Recycling Brownfields? The Influence Of On-site Contamination On Home Buyers
Free (open access)
This research uses contingent valuation (CV) to assess home buyer perceptions regarding housing built on formerly contaminated sites. Respondents are questioned about the underlying stigma associated with past contamination and willingness to purchase a home built on a brownfield. Discounts and market loss in Chicago, Illinois, a metropolitan area characterized by a large number of brownfields and an active housing market, are identified and analyzed. Keywords: brownfields, contingent valuation, stigma. 1 Introduction Over the past 50 years, tens of thousands of the factories, warehouses, rail yards, and other facilities that stimulated industrial growth in many parts of the world have been abandoned. Buildings became obsolete as innovation required the use of new technologies and companies moved to new locations. Many of these facilities were in use before there was significant regulation of hazardous substances, and quite often are now impacted by residual contamination though the type and extent is unknown. Many times the party responsible for the contamination is no longer in existence. The high number of these sites, known as brownfields, and the associated threats due to contamination often result in negative impacts on property value and greater risk for property investment. While a substantial amount of research addresses value and liquidity issues when these sites are returned to industrial use or reclaimed for commercial purposes, in general, there are few studies that address the demand for residential use, or how individual homeowners might integrate knowledge of contamination into location decisions.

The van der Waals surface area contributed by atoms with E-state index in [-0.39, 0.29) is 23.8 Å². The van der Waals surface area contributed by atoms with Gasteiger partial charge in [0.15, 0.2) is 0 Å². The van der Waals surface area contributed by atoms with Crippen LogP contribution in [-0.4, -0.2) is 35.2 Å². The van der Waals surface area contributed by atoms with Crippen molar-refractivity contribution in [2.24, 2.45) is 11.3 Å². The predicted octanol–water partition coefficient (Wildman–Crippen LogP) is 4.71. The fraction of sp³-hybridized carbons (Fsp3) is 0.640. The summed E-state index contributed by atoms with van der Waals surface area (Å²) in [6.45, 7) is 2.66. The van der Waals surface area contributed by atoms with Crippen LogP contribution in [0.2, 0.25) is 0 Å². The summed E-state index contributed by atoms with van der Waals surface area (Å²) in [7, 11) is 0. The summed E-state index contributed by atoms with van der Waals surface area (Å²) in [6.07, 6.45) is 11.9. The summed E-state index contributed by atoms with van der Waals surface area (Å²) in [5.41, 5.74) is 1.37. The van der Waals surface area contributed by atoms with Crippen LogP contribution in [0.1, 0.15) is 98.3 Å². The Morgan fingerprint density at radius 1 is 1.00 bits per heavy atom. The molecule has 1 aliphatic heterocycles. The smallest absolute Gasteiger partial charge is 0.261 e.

brownfields, contingent valuation, stigma.